Sunday, July 29, 2007

General's rank could be reduced in Tillman probe

From an earlier post I mentioned I wasn't surprized that the military "chose" to hide the "real" reason why Pat Tillman died. The military used this as a "tool" to garner MORE recruits.
As a former member of USAF I'm disgusted that my country and the leaders in the military were able to hide the facts of this case to ensure recruiting goals were met.

From Jamie McIntyre
CNN Washington Bureau

WASHINGTON (CNN) -- A retired three-star general criticized for misleading investigators probing the controversial death of Cpl. Pat Tillman could be stripped of a star and face a decrease in retirement pension, Pentagon officials told CNN.

Retired Lt. Gen. Phillip Kensinger's three-star rank could be cut to two stars, according to Army officials.

Retired Lt. Gen. Phillip Kensinger misled investigators when he said he did not know until after Tillman's 2004 memorial service that Tillman's death in Afghanistan was likely the result of "friendly fire," said acting Defense Department Inspector General Thomas Gimble.

"We didn't find that credible. We found evidence that he knew in the April time frame," Gimble said.

Three Pentagon officials have told CNN that Army Secretary Pete Geren may recommend reducing Kensinger's rank to major general.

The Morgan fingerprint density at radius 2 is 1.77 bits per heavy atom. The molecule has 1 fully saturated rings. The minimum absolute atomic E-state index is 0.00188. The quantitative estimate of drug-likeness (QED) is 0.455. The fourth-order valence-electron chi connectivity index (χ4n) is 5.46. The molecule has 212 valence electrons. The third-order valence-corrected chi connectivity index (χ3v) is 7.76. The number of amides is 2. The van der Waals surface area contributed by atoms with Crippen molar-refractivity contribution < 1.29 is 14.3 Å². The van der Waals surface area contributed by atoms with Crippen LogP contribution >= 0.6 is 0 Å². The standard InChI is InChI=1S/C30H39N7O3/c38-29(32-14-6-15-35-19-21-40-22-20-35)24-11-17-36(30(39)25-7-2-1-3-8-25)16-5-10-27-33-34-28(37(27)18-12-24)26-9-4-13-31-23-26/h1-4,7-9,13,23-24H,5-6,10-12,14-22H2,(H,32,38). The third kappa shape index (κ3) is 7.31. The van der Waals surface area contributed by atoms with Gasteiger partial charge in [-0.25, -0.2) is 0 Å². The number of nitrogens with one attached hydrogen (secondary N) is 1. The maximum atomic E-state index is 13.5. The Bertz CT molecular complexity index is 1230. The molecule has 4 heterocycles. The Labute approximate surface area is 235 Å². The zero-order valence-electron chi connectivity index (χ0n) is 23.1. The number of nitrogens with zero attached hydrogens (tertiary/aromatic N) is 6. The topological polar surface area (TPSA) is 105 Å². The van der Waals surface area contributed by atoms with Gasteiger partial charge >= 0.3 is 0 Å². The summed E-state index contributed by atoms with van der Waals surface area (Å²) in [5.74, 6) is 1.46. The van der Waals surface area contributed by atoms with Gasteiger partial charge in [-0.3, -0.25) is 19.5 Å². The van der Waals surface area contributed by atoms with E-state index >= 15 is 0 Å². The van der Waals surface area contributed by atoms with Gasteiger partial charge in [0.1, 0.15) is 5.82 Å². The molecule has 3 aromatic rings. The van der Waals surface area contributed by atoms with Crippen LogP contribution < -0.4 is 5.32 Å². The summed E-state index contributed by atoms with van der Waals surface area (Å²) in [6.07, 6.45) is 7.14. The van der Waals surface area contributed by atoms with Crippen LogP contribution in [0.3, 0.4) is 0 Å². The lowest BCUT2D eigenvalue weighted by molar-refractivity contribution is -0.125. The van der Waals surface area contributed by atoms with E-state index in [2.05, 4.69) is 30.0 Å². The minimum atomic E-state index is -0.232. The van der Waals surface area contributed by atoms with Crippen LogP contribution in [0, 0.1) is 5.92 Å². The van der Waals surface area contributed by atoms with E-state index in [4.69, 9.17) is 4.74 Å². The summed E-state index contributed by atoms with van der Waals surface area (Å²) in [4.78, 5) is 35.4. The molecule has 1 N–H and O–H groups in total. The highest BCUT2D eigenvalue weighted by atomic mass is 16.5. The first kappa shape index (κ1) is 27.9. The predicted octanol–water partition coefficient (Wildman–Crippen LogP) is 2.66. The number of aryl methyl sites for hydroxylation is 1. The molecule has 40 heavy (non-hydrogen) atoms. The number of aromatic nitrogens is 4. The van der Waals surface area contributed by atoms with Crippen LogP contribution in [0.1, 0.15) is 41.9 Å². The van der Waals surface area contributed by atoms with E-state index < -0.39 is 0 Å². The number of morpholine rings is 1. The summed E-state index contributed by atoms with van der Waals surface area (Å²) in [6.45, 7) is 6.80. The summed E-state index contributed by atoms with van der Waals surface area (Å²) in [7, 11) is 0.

The reduction in rank would decrease Kensinger's monthly pension by about $1,000 and reduce his current three-star rank to two stars, according to Army officials.

The Pentagon officials, who spoke anonymously to CNN because no final decision has been made, said Geren has consulted Army attorneys about the best way to take the punitive action against Kensinger. Video Watch more about Gen. Kensinger's role in the Tillman probe »

Should that disciplinary action come to fruition, the sources said it would prove more severe than the separate recommendation of a four-star general who is about to mete out punishment in the case.

The developments come amid calls by the House Oversight Committee on four former White House staff members to talk about when and how the Bush administration knew that Tillman, a former pro football player, was killed by friendly fire.

Last March the acting Pentagon inspector general faulted nine Army officers -- including Kensinger -- for making critical errors in reporting the death of Tillman, who was killed while serving in Afghanistan in 2004.

Next Tuesday, Gen. William Wallace, commander of the U.S. Army Training and Doctrine command, is expected to hand down his decision on punishments.

CNN has learned that all of the officers will receive some kind of reprimand, but none will face criminal charges.

But in addition to a formal reprimand, Kensinger may also get a "Letter of Censure" from Geren, a harsher rebuke that could likely lead to the reduction in rank.

Such a punitive action would have to be approved by Defense Secretary Robert Gates, army officials say.

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